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Patriarchy & CALD
Steven Pearson 18/11/2015
Patriarchy in Australian Anglo-Saxon families
The overall concept of patriarchy is the presence of male dominance within the family structure and what is the socially acceptable behavior for men to treat women. Patriarchy is not confined to the male dominance over women and children within the family structure, it also extends to the wider community in government and in the workplace are just some areas of which men dominate. Patriarchal attitudes of times gone by have evolved over the past 100 years through the three waves of feminism which rallied for women’s rights on the basis of gender oppression and inequality. Feminism challenged the existing norms and social roles of both genders, particularly the patriarchal attitudes that have been distilled into men over the generations. The presence of male dominance in Australian society stems back to the colonization of British settlers in 1788 as Clark stated in (1968). Although Australia did establish its own acceptable social norms and acceptable behavior’s, hegemonic patriarchal traits were embedded within the context of the social arena, Australian men have adopted patriarchal virtues as an acceptable and normal behavior within the family unit, generations of Australian men have inherited patriarchal values that infuse Marxist functionalist perspective of the nuclear family and the man having to be the breadwinner and women to be the home- keeper. (Carl et al 2010). Hegemonic masculinity has been bred into Australian men through the social norms of which validated masculine discourse in Australian society. Theorists such as Argyle (1952). Allport(1961), Newcomb(1949),and Warren(1949) stressed that social norm expectations and individual role perceptions indicate that one’s own behaviour will adjust or adapt to the functioning of the situation as cited in (Yockey, 1978) . Feminist research into the subordination of women within the realms of marriage has uncovered that gendered social norms of patriarchal characteristics in Australian men, is a result of the multifaceted structural and social forces is what reinforces men’s domineering attitudes and behaviour’s towards women (Connell, 2003) . Brown (2006) as stated in (Sweester et al, 2008) asserted that “The civilization we know as racist, sexist, heterosexist, classist, neglectful, colonizing, occupying, and violent is the problem”. The political implications of hegemonic masculinity has been the dominant discourse in research of the social sciences. Researchers uncovered that masculinity in men has evolved and men have been categorised into binaries of the new age sensitive man who involves himself in child rearing and other domestic duties, and the stereotypical hyper-masculine and impassive man (Connell R. , 2005) Over the two decades it is evident that Australian women are successfully catching up on man in education and workplace participation in many fields of employment.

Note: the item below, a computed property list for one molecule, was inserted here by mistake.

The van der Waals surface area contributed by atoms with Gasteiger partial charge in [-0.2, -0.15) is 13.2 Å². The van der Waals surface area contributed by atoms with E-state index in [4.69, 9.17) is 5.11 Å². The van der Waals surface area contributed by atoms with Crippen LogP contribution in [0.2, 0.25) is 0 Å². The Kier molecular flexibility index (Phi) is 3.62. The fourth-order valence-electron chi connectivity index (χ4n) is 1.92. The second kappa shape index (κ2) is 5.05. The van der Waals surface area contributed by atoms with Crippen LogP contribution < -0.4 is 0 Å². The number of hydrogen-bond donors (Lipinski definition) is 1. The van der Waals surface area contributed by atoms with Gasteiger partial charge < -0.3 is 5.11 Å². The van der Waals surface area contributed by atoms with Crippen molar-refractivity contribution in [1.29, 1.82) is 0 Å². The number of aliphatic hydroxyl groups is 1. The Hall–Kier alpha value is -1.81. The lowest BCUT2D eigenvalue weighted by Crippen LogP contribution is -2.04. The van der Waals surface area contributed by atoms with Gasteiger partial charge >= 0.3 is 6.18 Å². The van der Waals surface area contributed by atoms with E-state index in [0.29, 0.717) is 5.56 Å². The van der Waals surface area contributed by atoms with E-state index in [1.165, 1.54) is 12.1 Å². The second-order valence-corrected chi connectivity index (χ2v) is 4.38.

Patriarchy in post patriarchal and post structural times is incremented into society through hegemonic masculinity and capitalists structures of the bourgeoisie and various elites.
Preindustrial societies may not have formal laws and systems of law enforcement, but they do have other institutions of social control, such as the practice of convening village elders who are authorized to administer justice and restore peace to a community.
Steven Pearson 18/11/2015